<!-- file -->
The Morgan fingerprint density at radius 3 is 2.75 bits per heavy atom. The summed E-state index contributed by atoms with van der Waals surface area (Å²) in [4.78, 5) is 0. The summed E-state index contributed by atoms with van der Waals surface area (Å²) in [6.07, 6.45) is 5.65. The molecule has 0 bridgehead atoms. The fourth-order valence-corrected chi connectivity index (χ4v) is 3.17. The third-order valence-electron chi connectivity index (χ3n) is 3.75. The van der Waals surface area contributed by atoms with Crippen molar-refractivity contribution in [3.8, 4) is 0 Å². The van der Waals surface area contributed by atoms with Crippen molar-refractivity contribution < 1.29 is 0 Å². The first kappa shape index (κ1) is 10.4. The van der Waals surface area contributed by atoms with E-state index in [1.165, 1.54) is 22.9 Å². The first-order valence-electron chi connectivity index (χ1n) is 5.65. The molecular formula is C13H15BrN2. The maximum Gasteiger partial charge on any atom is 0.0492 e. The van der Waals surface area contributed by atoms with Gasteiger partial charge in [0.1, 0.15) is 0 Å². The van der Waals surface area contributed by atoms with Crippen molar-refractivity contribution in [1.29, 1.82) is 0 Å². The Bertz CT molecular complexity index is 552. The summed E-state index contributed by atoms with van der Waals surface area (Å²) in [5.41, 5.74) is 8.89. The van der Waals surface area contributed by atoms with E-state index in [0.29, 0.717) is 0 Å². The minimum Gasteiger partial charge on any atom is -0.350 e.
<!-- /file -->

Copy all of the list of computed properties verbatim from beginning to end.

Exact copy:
The Morgan fingerprint density at radius 3 is 2.75 bits per heavy atom. The summed E-state index contributed by atoms with van der Waals surface area (Å²) in [4.78, 5) is 0. The summed E-state index contributed by atoms with van der Waals surface area (Å²) in [6.07, 6.45) is 5.65. The molecule has 0 bridgehead atoms. The fourth-order valence-corrected chi connectivity index (χ4v) is 3.17. The third-order valence-electron chi connectivity index (χ3n) is 3.75. The van der Waals surface area contributed by atoms with Crippen molar-refractivity contribution in [3.8, 4) is 0 Å². The van der Waals surface area contributed by atoms with Crippen molar-refractivity contribution < 1.29 is 0 Å². The first kappa shape index (κ1) is 10.4. The van der Waals surface area contributed by atoms with E-state index in [1.165, 1.54) is 22.9 Å². The first-order valence-electron chi connectivity index (χ1n) is 5.65. The molecular formula is C13H15BrN2. The maximum Gasteiger partial charge on any atom is 0.0492 e. The van der Waals surface area contributed by atoms with Gasteiger partial charge in [0.1, 0.15) is 0 Å². The van der Waals surface area contributed by atoms with Crippen molar-refractivity contribution in [1.29, 1.82) is 0 Å². The Bertz CT molecular complexity index is 552. The summed E-state index contributed by atoms with van der Waals surface area (Å²) in [5.41, 5.74) is 8.89. The van der Waals surface area contributed by atoms with E-state index in [0.29, 0.717) is 0 Å². The minimum Gasteiger partial charge on any atom is -0.350 e.